. Mucus forms a viscous physical barrier to prevent gastric acid from damaging the stomach.

The presence of gastric acid in the stomach and its function in digestion was first characterized by U.S. Army surgeon William Beaumont
William Beaumont
William Beaumont was a surgeon in the U.S. Army who became known as the "Father of Gastric Physiology" following his research on human digestion.-Early life:...

 around 1830. Beaumont was able to study the stomach action of fur trapper Alexis St. Martin
Alexis St. Martin
Alexis St. Martin was a Canadian voyageur who is known for his part in experiments on digestion in humans, conducted by the American physician William Beaumont between 1822 and 1833.- Work with Beaumont :...

 due to the latter's gastric fistula
Fistula
In medicine, a fistula is an abnormal connection or passageway between two epithelium-lined organs or vessels that normally do not connect. It is generally a disease condition, but a fistula may be surgically created for therapeutic reasons.-Locations:Fistulas can develop in various parts of the...

.

Physiology


Gastric acid is produced by parietal cell
Parietal cell
Parietal cells, or oxyntic cells, are the stomach epithelium cells that secrete gastric acid and intrinsic factor.Acetylcholine and gastrin . The histamine receptors act by increasing intracellular cAMP, whereas the muscarinic and gastrin receptors increase intracellular Ca2+ levels...

s (also called oxyntic cells) in the stomach. Its secretion is a complex and relatively energetically expensive process. Parietal cells contain an extensive secretory network (called canaliculi) from which the gastric acid is secreted into the lumen
Lumen (anatomy)
A lumen in biology is the inside space of a tubular structure, such as an artery or intestine...

 of the stomach. These cells are part of epithelial
Epithelium
Epithelium is one of the four basic types of animal tissue, along with connective tissue, muscle tissue and nervous tissue. Epithelial tissues line the cavities and surfaces of structures throughout the body, and also form many glands. Functions of epithelial cells include secretion, selective...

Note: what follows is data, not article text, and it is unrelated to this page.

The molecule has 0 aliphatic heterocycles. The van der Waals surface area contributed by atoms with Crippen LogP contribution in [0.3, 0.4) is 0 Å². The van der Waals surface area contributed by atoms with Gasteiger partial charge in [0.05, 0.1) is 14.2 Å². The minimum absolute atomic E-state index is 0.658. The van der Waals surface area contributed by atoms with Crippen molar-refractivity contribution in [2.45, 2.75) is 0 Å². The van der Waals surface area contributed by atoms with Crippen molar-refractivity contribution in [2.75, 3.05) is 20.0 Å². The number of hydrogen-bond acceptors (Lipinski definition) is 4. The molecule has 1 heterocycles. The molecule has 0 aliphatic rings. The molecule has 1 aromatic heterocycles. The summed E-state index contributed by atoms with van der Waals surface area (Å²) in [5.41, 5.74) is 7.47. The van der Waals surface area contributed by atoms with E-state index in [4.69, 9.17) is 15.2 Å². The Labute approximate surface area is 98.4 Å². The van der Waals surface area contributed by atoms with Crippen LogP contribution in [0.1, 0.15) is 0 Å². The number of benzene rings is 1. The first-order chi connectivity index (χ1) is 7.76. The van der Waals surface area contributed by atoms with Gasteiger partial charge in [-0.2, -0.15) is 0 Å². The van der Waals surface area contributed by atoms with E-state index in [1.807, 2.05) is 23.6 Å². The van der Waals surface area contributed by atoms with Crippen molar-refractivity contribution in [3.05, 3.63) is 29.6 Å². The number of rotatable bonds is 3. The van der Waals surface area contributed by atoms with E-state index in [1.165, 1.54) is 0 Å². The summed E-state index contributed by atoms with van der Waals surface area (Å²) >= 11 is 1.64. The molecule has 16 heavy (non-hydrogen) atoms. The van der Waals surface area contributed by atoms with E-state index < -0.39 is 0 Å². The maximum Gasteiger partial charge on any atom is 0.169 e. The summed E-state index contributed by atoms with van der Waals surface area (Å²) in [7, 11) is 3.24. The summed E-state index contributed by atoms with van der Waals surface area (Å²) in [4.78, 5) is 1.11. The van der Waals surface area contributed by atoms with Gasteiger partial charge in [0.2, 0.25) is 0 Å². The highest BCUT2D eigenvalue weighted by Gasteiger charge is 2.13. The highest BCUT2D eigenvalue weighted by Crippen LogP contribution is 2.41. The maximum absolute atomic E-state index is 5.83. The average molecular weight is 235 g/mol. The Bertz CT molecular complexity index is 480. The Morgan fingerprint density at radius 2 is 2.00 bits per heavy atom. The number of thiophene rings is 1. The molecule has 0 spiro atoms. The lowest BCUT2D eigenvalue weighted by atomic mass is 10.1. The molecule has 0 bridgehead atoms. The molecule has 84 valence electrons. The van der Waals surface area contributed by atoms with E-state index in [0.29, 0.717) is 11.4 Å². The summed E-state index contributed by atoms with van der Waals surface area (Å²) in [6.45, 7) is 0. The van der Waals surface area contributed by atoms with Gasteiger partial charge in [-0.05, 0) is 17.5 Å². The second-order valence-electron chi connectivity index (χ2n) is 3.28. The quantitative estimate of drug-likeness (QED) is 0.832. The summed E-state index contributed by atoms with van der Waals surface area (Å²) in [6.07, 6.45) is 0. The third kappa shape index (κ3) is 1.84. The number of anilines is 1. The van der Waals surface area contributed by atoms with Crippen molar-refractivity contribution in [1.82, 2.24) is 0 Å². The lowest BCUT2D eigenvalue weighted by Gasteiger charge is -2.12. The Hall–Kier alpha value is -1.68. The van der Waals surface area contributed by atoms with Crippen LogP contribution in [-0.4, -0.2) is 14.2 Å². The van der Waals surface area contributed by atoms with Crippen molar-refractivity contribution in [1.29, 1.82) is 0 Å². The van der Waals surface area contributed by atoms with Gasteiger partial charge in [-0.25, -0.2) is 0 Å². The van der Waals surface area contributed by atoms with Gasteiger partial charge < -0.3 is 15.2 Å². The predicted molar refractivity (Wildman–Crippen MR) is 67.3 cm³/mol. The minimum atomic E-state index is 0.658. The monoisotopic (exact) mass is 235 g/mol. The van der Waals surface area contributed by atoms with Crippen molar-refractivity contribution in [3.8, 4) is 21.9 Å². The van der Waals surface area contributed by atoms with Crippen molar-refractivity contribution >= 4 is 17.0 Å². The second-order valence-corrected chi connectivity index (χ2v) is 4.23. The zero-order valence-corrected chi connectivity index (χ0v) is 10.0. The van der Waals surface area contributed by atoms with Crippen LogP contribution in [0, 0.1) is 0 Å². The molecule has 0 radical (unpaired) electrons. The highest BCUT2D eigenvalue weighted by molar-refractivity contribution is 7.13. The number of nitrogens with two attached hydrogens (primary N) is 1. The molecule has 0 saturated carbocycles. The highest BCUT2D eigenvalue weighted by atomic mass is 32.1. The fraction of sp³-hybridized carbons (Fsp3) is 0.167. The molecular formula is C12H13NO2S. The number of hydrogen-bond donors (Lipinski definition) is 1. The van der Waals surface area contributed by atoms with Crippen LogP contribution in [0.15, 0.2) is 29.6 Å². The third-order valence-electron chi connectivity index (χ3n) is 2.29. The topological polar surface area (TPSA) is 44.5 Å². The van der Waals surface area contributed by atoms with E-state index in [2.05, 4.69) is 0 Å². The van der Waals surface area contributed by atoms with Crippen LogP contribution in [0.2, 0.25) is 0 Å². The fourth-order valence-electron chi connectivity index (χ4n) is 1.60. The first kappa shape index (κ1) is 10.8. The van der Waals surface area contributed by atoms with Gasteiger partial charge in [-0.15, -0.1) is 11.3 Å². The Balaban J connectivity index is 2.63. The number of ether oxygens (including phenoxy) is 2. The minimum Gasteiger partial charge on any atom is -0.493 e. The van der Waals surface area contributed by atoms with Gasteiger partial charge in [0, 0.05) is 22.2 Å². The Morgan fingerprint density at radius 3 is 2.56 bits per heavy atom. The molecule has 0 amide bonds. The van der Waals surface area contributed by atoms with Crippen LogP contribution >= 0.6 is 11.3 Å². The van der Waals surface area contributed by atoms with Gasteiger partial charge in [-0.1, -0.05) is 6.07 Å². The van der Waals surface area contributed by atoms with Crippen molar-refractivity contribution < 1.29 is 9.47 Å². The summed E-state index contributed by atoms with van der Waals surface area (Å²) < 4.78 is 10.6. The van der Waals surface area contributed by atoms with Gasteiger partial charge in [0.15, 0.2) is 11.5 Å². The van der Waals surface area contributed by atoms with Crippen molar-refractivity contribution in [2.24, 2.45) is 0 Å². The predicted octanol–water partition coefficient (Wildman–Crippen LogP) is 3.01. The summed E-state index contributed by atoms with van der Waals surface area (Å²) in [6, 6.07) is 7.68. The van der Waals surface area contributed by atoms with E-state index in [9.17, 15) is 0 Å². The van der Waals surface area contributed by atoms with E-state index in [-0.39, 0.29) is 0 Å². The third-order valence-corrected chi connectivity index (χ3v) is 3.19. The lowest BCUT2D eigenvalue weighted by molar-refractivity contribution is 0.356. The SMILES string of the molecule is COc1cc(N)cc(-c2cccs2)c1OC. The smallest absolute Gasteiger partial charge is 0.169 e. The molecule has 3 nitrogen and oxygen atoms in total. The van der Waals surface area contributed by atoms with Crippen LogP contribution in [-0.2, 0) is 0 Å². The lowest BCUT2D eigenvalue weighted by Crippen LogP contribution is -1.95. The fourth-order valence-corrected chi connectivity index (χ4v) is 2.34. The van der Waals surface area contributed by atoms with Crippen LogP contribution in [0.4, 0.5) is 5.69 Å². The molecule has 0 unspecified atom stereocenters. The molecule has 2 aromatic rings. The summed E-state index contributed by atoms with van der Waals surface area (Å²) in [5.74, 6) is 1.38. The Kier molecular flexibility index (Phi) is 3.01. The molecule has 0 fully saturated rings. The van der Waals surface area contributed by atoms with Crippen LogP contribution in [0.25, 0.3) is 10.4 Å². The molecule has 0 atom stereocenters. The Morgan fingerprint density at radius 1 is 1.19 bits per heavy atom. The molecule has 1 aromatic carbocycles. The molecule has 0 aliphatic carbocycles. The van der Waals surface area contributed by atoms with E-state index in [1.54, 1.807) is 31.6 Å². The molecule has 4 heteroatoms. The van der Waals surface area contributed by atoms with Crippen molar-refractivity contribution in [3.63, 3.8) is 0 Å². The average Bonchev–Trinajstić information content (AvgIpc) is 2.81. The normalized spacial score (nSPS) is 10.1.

fundic glands
Fundic glands
The fundus glands are found in the body and fundus of the stomach.They are simple tubes, two or more of which open into a single duct.-Pathology:...

 in the gastric mucosa
Gastric mucosa
The gastric mucosa is the mucous membrane layer of the stomach which contains the glands and the gastric pits. In men it is about 1 mm thick and its surface is smooth, soft, and velvety...

. The pH
PH
In chemistry, pH is a measure of the acidity or basicity of an aqueous solution. Pure water is said to be neutral, with a pH close to 7.0 at . Solutions with a pH less than 7 are said to be acidic and solutions with a pH greater than 7 are basic or alkaline...

 of gastric acid is 1.35 to 3.5 in the human stomach lumen, the acidity being maintained by the proton pump
Proton pump
A proton pump is an integral membrane protein that is capable of moving protons across a cell membrane, mitochondrion, or other organelle. Mechanisms are based on conformational changes of the protein structure or on the Q cycle.-Function:...

 H+/K+ ATPase
Hydrogen potassium ATPase
Gastric hydrogen potassium ATPase is also known as H+/K+ ATPase- Function and location :The gastric hydrogen potassium ATPase or H+/K+ ATPase is the proton pump of the stomach and, as such, is the enzyme primarily responsible for the acidification of the stomach contents...

. The parietal cell releases bicarbonate
Bicarbonate
In inorganic chemistry, bicarbonate is an intermediate form in the deprotonation of carbonic acid...

 into the blood stream in the process, which causes a temporary rise of pH in the blood, known as alkaline tide
Alkaline tide
Alkaline tide refers to a condition, normally encountered after eating a meal, when stomach acid is released into the stomach causing a temporary increase in pH of the blood....

.

The resulting highly acidic environment in the stomach lumen causes protein
Protein
Proteins are biochemical compounds consisting of one or more polypeptides typically folded into a globular or fibrous form, facilitating a biological function. A polypeptide is a single linear polymer chain of amino acids bonded together by peptide bonds between the carboxyl and amino groups of...

s from food to lose their characteristic folded structure (or denature
Denaturation (biochemistry)
Denaturation is a process in which proteins or nucleic acids lose their tertiary structure and secondary structure by application of some external stress or compound, such as a strong acid or base, a concentrated inorganic salt, an organic solvent , or heat...

). This exposes the protein's peptide bond
Peptide bond
This article is about the peptide link found within biological molecules, such as proteins. A similar article for synthetic molecules is being created...

s. The chief cell
Chief cell
In general, a chief cell is a cell which releases a precursor enzyme. There are two types of chief cells which are most commonly referenced:...

s of the stomach secrete enzymes for protein breakdown (inactive pepsinogen and rennin). HCl
HCL
HCL or HCl can stand for:* Hairy cell leukemia, an uncommon and slowly progressing B cell leukemia* Hardware compatibility list...